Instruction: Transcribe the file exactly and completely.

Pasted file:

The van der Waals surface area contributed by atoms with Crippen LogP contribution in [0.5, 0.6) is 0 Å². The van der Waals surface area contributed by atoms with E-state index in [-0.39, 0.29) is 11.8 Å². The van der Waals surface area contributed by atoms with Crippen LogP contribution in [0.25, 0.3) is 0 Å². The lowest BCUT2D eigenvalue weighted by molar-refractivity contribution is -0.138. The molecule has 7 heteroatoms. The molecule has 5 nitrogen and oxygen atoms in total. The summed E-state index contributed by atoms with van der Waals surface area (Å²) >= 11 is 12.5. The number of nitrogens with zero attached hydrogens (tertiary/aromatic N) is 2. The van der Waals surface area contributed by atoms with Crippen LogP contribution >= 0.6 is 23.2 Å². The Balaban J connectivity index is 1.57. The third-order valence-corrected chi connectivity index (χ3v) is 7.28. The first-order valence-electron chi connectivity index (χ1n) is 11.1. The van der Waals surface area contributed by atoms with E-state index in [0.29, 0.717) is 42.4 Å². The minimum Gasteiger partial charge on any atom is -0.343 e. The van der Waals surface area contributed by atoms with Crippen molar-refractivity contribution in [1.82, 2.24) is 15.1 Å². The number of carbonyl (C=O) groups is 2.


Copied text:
The van der Waals surface area contributed by atoms with Crippen LogP contribution in [0.5, 0.6) is 0 Å². The van der Waals surface area contributed by atoms with E-state index in [-0.39, 0.29) is 11.8 Å². The van der Waals surface area contributed by atoms with Crippen LogP contribution in [0.25, 0.3) is 0 Å². The lowest BCUT2D eigenvalue weighted by molar-refractivity contribution is -0.138. The molecule has 7 heteroatoms. The molecule has 5 nitrogen and oxygen atoms in total. The summed E-state index contributed by atoms with van der Waals surface area (Å²) >= 11 is 12.5. The number of nitrogens with zero attached hydrogens (tertiary/aromatic N) is 2. The van der Waals surface area contributed by atoms with Crippen LogP contribution >= 0.6 is 23.2 Å². The Balaban J connectivity index is 1.57. The third-order valence-corrected chi connectivity index (χ3v) is 7.28. The first-order valence-electron chi connectivity index (χ1n) is 11.1. The van der Waals surface area contributed by atoms with E-state index in [0.29, 0.717) is 42.4 Å². The minimum Gasteiger partial charge on any atom is -0.343 e. The van der Waals surface area contributed by atoms with Crippen molar-refractivity contribution in [1.82, 2.24) is 15.1 Å². The number of carbonyl (C=O) groups is 2.